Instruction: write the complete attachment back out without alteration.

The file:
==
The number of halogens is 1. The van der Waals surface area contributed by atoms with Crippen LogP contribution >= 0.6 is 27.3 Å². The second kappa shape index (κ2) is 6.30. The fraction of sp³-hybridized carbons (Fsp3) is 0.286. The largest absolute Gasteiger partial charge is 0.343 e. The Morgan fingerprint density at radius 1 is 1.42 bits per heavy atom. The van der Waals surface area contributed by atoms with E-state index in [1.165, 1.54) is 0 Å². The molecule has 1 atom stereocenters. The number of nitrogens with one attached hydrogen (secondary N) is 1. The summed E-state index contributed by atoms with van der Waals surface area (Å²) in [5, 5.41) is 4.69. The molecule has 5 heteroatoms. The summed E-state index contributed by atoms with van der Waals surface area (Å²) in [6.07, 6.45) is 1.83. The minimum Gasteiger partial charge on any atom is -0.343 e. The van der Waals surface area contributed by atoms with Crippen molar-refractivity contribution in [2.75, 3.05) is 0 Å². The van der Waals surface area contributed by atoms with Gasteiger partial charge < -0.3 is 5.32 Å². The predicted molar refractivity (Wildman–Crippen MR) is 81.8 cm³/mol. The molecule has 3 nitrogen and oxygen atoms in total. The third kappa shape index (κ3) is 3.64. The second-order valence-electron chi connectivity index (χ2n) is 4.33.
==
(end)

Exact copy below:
The number of halogens is 1. The van der Waals surface area contributed by atoms with Crippen LogP contribution >= 0.6 is 27.3 Å². The second kappa shape index (κ2) is 6.30. The fraction of sp³-hybridized carbons (Fsp3) is 0.286. The largest absolute Gasteiger partial charge is 0.343 e. The Morgan fingerprint density at radius 1 is 1.42 bits per heavy atom. The van der Waals surface area contributed by atoms with E-state index in [1.165, 1.54) is 0 Å². The molecule has 1 atom stereocenters. The number of nitrogens with one attached hydrogen (secondary N) is 1. The summed E-state index contributed by atoms with van der Waals surface area (Å²) in [5, 5.41) is 4.69. The molecule has 5 heteroatoms. The summed E-state index contributed by atoms with van der Waals surface area (Å²) in [6.07, 6.45) is 1.83. The minimum Gasteiger partial charge on any atom is -0.343 e. The van der Waals surface area contributed by atoms with Crippen molar-refractivity contribution in [2.75, 3.05) is 0 Å². The van der Waals surface area contributed by atoms with Gasteiger partial charge < -0.3 is 5.32 Å². The predicted molar refractivity (Wildman–Crippen MR) is 81.8 cm³/mol. The molecule has 3 nitrogen and oxygen atoms in total. The third kappa shape index (κ3) is 3.64. The second-order valence-electron chi connectivity index (χ2n) is 4.33.